LAS VEGAS (AP) — A Las Vegas lawyer accused of orchestrating a $460 million “slip-and-fall” Ponzi scheme across the U.S. West was granted release Friday after spending more than a year in federal custody.
U.S. District Judge Cam Ferenbach said he was persuaded by Matthew Beasley’s “strong family support” to give the personal injury lawyer a chance at leading a “productive life” as he awaits trial on charges of money laundering and wire fraud.
While out of custody, Ferenbach said, Beasley is required to maintain employment and barred from contacting any of the alleged victims in the case or possessing a weapon.
Assistant U.S. Attorney Daniel Schiess told the judge the federal government would appeal the decision and ask for a court order keeping Beasley in custody pending the outcome of the appeal.
Beasley was indicted last week in connection with the alleged scheme but has been in custody since March 2022, when he was shot and wounded by FBI agents who arrived at his $1.1 million home in Las Vegas to question him.
Prosecutors have said Beasley answered the door that day with a gun aimed at his own head. A four-hour standoff ensued that ended after SWAT officers entered the home.
He was charged with assault on a federal officer, leading to his yearlong detainment, but that charge was dismissed last week following his indictment in connection with the alleged Ponzi scheme.
Friday’s hearing was at times contentious as Schiess argued for Beasley’s continued detainment, citing the standoff as evidence he poses a danger to the community and to himself.
Jackie Tirinnanzi, a lawyer for Beasley, told the judge her client has a renewed outlook on life as he awaits the birth of his grandchild. She said Beasley also wants to reconnect with his children and help take care of his mother, a breast cancer survivor who has trouble walking.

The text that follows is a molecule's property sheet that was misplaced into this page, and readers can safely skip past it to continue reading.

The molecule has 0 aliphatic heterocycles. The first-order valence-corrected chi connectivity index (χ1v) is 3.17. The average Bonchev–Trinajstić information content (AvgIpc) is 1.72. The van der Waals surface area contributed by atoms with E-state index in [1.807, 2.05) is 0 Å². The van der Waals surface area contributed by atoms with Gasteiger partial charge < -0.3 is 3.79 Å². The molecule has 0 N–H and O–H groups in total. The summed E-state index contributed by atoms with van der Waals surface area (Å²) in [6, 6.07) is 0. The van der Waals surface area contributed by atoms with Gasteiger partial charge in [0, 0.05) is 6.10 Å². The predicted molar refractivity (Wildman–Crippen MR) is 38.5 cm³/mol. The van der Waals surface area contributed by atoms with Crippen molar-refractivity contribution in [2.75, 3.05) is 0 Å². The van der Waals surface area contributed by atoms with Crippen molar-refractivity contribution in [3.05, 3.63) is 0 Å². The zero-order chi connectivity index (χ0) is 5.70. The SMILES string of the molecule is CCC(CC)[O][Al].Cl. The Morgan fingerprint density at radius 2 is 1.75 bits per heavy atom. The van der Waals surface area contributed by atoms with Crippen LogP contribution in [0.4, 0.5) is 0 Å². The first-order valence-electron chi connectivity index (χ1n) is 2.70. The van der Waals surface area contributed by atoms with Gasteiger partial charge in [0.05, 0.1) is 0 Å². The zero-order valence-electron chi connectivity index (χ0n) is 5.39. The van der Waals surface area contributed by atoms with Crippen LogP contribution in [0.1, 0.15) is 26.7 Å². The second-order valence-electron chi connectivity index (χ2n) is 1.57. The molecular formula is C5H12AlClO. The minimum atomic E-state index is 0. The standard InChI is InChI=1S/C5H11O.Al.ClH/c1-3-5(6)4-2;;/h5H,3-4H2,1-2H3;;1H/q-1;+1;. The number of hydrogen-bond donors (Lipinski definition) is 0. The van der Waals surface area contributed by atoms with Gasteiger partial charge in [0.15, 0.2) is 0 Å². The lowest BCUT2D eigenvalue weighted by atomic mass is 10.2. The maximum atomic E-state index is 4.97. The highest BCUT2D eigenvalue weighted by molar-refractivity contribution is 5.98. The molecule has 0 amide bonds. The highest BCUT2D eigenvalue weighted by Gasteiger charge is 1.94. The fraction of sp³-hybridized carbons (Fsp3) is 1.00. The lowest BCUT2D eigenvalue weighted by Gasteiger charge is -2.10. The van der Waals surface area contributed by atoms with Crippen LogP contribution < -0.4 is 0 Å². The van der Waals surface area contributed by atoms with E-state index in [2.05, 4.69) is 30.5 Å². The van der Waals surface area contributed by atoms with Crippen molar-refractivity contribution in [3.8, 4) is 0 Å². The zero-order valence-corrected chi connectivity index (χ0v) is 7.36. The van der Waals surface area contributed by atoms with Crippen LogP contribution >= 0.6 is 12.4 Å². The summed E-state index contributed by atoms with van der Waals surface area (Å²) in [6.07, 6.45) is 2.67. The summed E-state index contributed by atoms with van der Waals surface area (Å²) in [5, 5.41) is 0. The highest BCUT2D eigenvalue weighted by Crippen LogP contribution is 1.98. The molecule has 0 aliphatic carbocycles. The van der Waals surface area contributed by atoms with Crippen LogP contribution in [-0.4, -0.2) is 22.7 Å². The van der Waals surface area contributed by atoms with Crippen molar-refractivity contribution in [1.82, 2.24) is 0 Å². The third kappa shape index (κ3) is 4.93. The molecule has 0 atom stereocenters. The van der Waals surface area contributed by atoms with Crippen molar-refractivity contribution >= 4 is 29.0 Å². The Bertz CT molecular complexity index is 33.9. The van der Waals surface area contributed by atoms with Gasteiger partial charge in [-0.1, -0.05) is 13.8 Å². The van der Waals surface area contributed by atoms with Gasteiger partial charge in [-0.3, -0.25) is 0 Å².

In a statement afterward, Beasley’s attorneys applauded the ruling.
“Mr. Beasley has languished in Nevada Southern Detention Center for 13 months after he was shot by two FBI agents, without a warrant, in his own home,” they said.
According to the indictment, the defendant enlisted hundreds of investors starting in 2017 for a company that claimed to offer short-term loans with high interest rates to clients awaiting payment after settling personal injury “slip-and-fall” cases. Investors were allegedly promised a return of up to 13% within 90 days.
But there were no clients, according to prosecutors. Instead, Beasley is alleged to have used the incoming money to pay earlier investors.
Schiess said the scheme funded Beasley’s “luxurious” lifestyle, including luxury homes and cars, a private jet and recreational vehicles.
Beasley has pleaded not guilty, but prosecutors say that during last year’s standoff, he confessed “over and over and over again” to his involvement in the investment scheme while on the phone with a negotiator.
His trial is set to begin in June.
The Nevada Supreme Court suspended Beasley from practicing law in the state and barred him from handling client funds shortly after his arrest.